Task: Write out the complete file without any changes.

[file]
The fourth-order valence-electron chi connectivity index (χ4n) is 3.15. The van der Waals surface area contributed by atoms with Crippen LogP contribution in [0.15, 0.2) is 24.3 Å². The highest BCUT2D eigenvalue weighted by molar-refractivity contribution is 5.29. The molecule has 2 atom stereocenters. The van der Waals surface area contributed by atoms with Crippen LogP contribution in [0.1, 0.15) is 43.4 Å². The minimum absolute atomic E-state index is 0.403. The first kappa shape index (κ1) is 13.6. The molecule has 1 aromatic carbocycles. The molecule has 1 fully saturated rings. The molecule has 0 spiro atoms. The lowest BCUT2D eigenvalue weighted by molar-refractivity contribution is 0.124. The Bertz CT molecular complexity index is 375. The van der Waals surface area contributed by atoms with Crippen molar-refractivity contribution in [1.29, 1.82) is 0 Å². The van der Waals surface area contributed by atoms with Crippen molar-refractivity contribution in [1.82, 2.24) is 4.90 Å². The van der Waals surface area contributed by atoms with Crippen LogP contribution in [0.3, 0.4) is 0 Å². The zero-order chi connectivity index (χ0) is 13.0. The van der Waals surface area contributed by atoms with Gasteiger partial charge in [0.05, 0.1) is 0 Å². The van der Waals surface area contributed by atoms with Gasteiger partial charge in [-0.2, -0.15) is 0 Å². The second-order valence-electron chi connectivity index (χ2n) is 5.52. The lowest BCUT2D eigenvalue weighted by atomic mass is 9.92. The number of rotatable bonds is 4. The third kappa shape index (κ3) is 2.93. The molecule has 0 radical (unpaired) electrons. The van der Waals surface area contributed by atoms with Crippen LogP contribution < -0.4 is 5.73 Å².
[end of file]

The fourth-order valence-electron chi connectivity index (χ4n) is 3.15. The van der Waals surface area contributed by atoms with Crippen LogP contribution in [0.15, 0.2) is 24.3 Å². The highest BCUT2D eigenvalue weighted by molar-refractivity contribution is 5.29. The molecule has 2 atom stereocenters. The van der Waals surface area contributed by atoms with Crippen LogP contribution in [0.1, 0.15) is 43.4 Å². The minimum absolute atomic E-state index is 0.403. The first kappa shape index (κ1) is 13.6. The molecule has 1 aromatic carbocycles. The molecule has 1 fully saturated rings. The molecule has 0 spiro atoms. The lowest BCUT2D eigenvalue weighted by molar-refractivity contribution is 0.124. The Bertz CT molecular complexity index is 375. The van der Waals surface area contributed by atoms with Crippen molar-refractivity contribution in [1.29, 1.82) is 0 Å². The van der Waals surface area contributed by atoms with Crippen molar-refractivity contribution in [1.82, 2.24) is 4.90 Å². The van der Waals surface area contributed by atoms with Crippen LogP contribution in [0.3, 0.4) is 0 Å². The zero-order chi connectivity index (χ0) is 13.0. The van der Waals surface area contributed by atoms with Gasteiger partial charge in [0.05, 0.1) is 0 Å². The van der Waals surface area contributed by atoms with Gasteiger partial charge in [-0.2, -0.15) is 0 Å². The second-order valence-electron chi connectivity index (χ2n) is 5.52. The lowest BCUT2D eigenvalue weighted by atomic mass is 9.92. The number of rotatable bonds is 4. The third kappa shape index (κ3) is 2.93. The molecule has 0 radical (unpaired) electrons. The van der Waals surface area contributed by atoms with Crippen LogP contribution < -0.4 is 5.73 Å².